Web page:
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Is CNN looking for its own game change?

With the Republican and Democratic national conventions approaching, the news network is in a quandary about the direction it needs to take to regain its declining viewership, which some say might involve dropping its refusal to 'take sides' in the political debate.

August 26, 2012|By Scott Collins, Los Angeles Times

"There is so little news being made now at the conventions," said Jeffrey McCall, a communications professor at DePauw University. "The conventions have no real deliberations on platform issues and the VP picks are all made well in advance and have already been introduced to the public.

"The main, real value for voters in watching the conventions is that they can see the candidates and hear their pitches in one place, without having to follow campaign stump speeches over many days of news coverage," McCall added. "Another benefit is for voters to see up and coming party leaders who might be influential on the political landscape in years to come."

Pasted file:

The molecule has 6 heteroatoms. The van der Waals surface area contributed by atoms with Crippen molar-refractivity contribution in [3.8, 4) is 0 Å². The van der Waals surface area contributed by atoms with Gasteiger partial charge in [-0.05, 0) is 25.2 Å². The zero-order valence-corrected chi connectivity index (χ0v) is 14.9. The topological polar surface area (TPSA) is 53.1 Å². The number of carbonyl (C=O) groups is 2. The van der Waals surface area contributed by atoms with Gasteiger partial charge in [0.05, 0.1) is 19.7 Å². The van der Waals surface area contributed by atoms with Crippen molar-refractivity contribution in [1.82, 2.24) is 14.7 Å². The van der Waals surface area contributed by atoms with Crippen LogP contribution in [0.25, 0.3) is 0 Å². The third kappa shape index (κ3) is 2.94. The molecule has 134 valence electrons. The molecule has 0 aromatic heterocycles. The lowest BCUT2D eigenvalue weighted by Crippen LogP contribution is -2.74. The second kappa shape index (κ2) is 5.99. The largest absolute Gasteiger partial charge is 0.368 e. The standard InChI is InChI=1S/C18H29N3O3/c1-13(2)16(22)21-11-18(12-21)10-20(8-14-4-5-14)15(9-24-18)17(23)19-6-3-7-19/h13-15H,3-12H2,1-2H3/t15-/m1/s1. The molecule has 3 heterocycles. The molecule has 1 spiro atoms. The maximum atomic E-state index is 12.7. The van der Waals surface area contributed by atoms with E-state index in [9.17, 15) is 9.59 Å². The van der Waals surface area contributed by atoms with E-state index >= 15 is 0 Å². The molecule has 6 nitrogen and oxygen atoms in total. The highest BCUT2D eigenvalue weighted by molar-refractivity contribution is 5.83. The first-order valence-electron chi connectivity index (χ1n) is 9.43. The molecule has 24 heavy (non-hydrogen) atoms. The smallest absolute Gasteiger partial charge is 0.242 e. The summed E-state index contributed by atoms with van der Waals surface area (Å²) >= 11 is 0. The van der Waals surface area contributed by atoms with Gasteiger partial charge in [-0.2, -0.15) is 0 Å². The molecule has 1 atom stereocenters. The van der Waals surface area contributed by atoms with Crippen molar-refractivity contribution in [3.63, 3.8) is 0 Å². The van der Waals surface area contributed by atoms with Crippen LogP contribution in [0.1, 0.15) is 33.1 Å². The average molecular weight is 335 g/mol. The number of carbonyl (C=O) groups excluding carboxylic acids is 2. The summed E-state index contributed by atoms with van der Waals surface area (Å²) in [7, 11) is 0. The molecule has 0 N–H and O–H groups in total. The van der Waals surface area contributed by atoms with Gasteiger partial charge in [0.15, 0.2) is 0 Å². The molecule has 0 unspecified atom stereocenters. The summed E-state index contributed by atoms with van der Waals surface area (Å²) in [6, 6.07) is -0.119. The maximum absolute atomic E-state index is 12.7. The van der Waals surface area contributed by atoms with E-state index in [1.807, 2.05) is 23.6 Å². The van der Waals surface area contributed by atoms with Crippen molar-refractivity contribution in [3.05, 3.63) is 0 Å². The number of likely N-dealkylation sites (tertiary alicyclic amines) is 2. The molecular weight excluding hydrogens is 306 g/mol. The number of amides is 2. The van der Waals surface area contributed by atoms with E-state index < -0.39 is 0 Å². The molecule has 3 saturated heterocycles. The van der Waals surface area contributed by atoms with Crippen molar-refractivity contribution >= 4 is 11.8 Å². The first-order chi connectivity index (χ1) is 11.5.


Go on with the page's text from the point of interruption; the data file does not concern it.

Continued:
For cable networks, however, the conventions mean something else. They are a chance to make an impression on (hopefully) impressionable viewers. "This is our opportunity to show people how good we are at covering politics," Griffin said.

For MSNBC, that will mean covering the campaigns from what Griffin dubbed a "progressive" point of view. For Fox News (which declined to comment on the record for this story), it will mean continuing to offer plenty of right-wing perspective during prime time.

And for CNN? That's still an open question.

Brad Adgate, an analyst for ad firm Horizon Media, sounded a discouraging note about prospects for the middle-of-the-road network. "There is no longer appointment viewing on the network. Also people (especially young people) get news and information around the clock," he said.

"It's possible to turn it around, but it gets harder and harder with each passing year. They have to create a franchise show first that can compete with Fox News and MSNBC and anyone else, and rebuild from there. It's a great brand name, and that will help."

"When Larry King started, there was no competition," said Morgan. "Now, CNN, in the middle, has been squeezed. Everyone at CNN realizes the game has changed."

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scott.collins@latimes.com

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